As we begin Lent this year, many of us may be having trouble deciding how to mark the season in our spiritual lives. After a year of considerable deprivation, we might decide to focus on something new – and praying with Lenten canticles might be a good place to start.
“Canticle” comes from the Latin word “canticulum,” which literally means “little song.” If you have joined us for our Zoom Morning Prayer services on Sundays, you will be familiar with canticles as the responses to the readings. Some canticles are seen as particularly appropriate for specific seasons, and the classic Lenten canticle is the Kyrie Pantokrator, number 14 in the Book of Common Prayer.
There are many more options recommended for Lent in the “Enriching Our Worship” supplemental materials published by the Episcopal Church in 1997. You can find the new canticles on pp. 30-41 of this pdf: https://www.churchpublishing.org/siteassets/pdf/enriching-our-worship-1/enrichingourworship1.pdf. Those that are particularly appropriate for Lent include Canticles F, H, I, L, R, and S.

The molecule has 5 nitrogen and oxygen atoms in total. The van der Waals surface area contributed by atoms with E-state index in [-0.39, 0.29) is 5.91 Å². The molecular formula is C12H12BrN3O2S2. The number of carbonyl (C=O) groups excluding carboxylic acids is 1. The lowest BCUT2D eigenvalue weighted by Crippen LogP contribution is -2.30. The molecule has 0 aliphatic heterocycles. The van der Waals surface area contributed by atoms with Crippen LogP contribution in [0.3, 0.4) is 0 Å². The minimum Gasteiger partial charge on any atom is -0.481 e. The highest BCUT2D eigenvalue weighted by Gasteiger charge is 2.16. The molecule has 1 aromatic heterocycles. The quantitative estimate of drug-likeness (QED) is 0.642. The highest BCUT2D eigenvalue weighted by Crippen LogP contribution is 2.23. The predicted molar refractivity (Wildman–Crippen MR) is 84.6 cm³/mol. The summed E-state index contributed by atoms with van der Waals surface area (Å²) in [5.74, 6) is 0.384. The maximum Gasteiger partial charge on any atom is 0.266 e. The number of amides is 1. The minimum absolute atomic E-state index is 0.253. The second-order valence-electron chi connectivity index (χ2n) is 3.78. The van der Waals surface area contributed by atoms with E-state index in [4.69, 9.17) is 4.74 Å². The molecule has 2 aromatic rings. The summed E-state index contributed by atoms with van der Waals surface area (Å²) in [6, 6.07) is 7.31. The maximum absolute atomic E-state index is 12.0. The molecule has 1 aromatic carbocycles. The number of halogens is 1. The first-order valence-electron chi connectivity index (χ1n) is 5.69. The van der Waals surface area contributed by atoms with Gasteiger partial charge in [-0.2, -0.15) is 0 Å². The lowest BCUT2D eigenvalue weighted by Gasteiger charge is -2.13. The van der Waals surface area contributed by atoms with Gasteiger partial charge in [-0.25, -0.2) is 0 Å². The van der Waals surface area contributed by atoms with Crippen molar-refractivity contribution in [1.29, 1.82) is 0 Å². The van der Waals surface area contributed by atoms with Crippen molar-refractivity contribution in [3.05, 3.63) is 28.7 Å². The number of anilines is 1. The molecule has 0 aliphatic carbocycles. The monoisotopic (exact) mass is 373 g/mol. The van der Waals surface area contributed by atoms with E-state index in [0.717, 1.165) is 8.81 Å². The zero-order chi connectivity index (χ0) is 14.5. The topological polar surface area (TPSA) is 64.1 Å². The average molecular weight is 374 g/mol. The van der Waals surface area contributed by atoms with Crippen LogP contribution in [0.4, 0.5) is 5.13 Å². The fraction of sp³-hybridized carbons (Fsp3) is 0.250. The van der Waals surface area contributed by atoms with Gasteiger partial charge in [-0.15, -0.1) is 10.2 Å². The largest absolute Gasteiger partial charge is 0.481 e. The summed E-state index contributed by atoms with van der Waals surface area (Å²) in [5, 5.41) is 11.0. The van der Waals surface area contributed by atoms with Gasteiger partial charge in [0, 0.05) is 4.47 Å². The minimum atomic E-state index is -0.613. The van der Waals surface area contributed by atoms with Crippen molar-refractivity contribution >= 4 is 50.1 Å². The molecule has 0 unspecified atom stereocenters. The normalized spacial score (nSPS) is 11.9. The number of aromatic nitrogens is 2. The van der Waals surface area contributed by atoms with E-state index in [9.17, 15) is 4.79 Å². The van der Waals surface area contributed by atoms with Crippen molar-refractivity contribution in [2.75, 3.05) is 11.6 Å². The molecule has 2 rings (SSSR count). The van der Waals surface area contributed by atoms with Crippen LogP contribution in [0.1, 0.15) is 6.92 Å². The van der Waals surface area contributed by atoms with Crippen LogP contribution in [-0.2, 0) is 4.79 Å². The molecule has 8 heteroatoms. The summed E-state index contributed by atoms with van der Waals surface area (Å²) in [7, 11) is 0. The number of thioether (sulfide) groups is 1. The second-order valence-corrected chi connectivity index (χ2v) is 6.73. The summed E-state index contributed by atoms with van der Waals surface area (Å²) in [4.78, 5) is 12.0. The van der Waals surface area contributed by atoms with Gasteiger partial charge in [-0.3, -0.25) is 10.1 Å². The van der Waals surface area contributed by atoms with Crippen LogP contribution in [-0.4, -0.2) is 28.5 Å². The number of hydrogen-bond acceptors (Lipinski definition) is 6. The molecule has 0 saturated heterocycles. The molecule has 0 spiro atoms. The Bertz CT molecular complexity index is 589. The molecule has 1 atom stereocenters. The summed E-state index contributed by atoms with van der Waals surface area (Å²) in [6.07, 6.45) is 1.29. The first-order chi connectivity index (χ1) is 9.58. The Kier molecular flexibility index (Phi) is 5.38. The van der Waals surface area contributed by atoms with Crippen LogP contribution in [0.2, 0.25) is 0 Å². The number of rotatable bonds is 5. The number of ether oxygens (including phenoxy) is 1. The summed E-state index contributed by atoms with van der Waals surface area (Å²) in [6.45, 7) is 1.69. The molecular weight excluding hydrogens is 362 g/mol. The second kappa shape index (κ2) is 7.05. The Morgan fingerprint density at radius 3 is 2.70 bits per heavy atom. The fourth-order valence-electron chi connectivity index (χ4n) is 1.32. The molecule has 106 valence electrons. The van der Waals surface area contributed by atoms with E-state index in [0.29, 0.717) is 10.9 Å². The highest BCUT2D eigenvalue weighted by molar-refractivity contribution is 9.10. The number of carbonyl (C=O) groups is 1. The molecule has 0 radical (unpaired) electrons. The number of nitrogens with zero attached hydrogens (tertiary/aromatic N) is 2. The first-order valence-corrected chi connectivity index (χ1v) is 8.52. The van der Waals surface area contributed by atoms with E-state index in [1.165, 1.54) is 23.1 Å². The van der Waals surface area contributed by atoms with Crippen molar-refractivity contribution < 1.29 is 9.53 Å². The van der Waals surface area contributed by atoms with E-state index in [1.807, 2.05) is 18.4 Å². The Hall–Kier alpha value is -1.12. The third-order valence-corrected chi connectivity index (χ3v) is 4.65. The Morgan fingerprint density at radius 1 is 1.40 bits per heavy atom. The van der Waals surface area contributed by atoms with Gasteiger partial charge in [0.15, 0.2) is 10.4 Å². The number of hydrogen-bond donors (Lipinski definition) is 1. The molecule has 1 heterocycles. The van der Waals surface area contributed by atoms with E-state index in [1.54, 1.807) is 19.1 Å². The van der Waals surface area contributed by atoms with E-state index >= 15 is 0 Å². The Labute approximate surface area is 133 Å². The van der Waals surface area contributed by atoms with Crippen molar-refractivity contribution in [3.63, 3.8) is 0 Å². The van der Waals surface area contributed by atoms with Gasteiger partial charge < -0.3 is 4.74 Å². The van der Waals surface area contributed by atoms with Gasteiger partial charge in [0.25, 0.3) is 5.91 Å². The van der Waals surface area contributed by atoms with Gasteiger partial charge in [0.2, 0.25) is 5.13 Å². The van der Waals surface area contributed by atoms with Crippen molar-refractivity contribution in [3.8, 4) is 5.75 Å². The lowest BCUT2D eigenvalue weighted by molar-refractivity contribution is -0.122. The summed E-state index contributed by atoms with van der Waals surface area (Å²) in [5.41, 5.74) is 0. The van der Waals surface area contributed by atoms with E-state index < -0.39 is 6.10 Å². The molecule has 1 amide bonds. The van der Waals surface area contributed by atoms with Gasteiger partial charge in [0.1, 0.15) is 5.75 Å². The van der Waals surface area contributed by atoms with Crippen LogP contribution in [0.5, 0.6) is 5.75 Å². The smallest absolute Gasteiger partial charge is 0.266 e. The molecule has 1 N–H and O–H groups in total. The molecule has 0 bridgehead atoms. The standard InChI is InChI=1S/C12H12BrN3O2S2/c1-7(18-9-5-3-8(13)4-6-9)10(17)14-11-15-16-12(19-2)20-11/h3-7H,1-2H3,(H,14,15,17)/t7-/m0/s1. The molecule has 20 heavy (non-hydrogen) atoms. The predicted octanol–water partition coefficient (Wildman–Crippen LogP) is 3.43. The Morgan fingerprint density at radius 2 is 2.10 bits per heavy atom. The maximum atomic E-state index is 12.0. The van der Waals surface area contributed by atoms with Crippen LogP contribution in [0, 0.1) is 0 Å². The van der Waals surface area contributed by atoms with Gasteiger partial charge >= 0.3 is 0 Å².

I invite you to say/sing/pray these canticles as a Lenten practice this year! And here’s one of my favorites to get you started:
Canticle S – A Song of Our True Nature (from Julian of Norwich)
Christ revealed our frailty and our falling, *
our trespasses and our humiliations.
Christ also revealed his blessed power, *
his blessed wisdom and love.
He protects us as tenderly and as sweetly when we are in greatest need; *
he raises us in spirit
and turns everything to glory and joy without ending.
God is the ground and the substance, the very essence of nature; *
God is the true father and mother of natures.
We are all bound to God by nature, *
and we are all bound to God by grace.
And this grace is for all the world, *
because it is our precious mother, Christ.
For this fair nature was prepared by Christ
for the honor and nobility of all, *
and for the joy and bliss of salvation.
May we each be blessed in our prayers, and may we all have a deep and holy Lent!